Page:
Discussion:

Scapular fracture is a rare lesion. It is often associated with serious pulmonary injury. Direct trauma to the posterior part of the thorax by road accident, work accident, assault, and fall was mentioned as the most frequent cause of this [5]. Bilateral scapular fracture is a very rare injury. Most of these fractures result from high-energy trauma, electrical shock, or epileptic seizure [6]. The significant musculature contraction occurring during the tonic phases of seizures is of the greatest force in the axial and proximal extremity muscle groups that may lead to fractures that occur unrelated to those occurring from direct impact trauma. Scapular fractures can be easily missed in the presence of other obvious injuries in patients with seizures. Hence, patients with history of seizures should always be examined with the possibility of scapular fractures in mind. Identifying scapular fractures on plain film radiography may be challenging, missing up to 43% of fractures in patients suffering from traumatic injuries [7]. Seizures have been identified as associated with a delay in diagnosis compared to those patients who experienced typical traumatic mechanisms [8]. Dedicated scapula view radiographs or preferably CT scans will identify potentially occult scapula fractures and should be strongly considered an additional possible etiology for shoulder and upper back pain following seizure activity [9]. Most frequent fractures of the scapula are those of the body, 35–45%; followed by the neck 25%, then of the acromion 8–12%; of the spine 5–11%, of the glenoid 10%, and the coracoids process 5–7%. Different classifications of scapular fractures are based on different and complementary criteria: Descriptive, anatomical, functional, and even surgical. CT with 3D reconstruction could be of capital importance in the description of the fracture line and eliminate an articular component of the glenoid cavity [10].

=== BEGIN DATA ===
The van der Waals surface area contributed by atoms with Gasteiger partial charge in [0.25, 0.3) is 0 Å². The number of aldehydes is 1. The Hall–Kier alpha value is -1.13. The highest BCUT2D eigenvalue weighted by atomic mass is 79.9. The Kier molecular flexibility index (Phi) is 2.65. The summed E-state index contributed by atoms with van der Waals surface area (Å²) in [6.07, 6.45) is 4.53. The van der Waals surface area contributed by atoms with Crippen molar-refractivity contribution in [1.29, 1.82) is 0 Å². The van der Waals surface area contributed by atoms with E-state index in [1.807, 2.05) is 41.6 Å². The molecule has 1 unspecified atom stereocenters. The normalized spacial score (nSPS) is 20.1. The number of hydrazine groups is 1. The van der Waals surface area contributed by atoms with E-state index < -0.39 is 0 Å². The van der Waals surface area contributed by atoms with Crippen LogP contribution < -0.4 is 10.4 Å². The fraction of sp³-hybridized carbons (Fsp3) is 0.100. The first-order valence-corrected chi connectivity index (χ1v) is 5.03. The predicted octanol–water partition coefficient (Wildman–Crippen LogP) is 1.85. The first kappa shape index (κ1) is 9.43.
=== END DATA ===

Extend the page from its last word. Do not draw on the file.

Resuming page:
Operative treatment indications include:

  1. Displaced intra-articular glenoid fractures involving >25% of the articular surface, with or without subluxation
  2. Scapular neck fracture with >40° angulation or 1 cm medial translation
  3. Scapular neck fracture with an associated displaced clavicle fracture
  4. Fractures of the acromion that impinges on subacromial space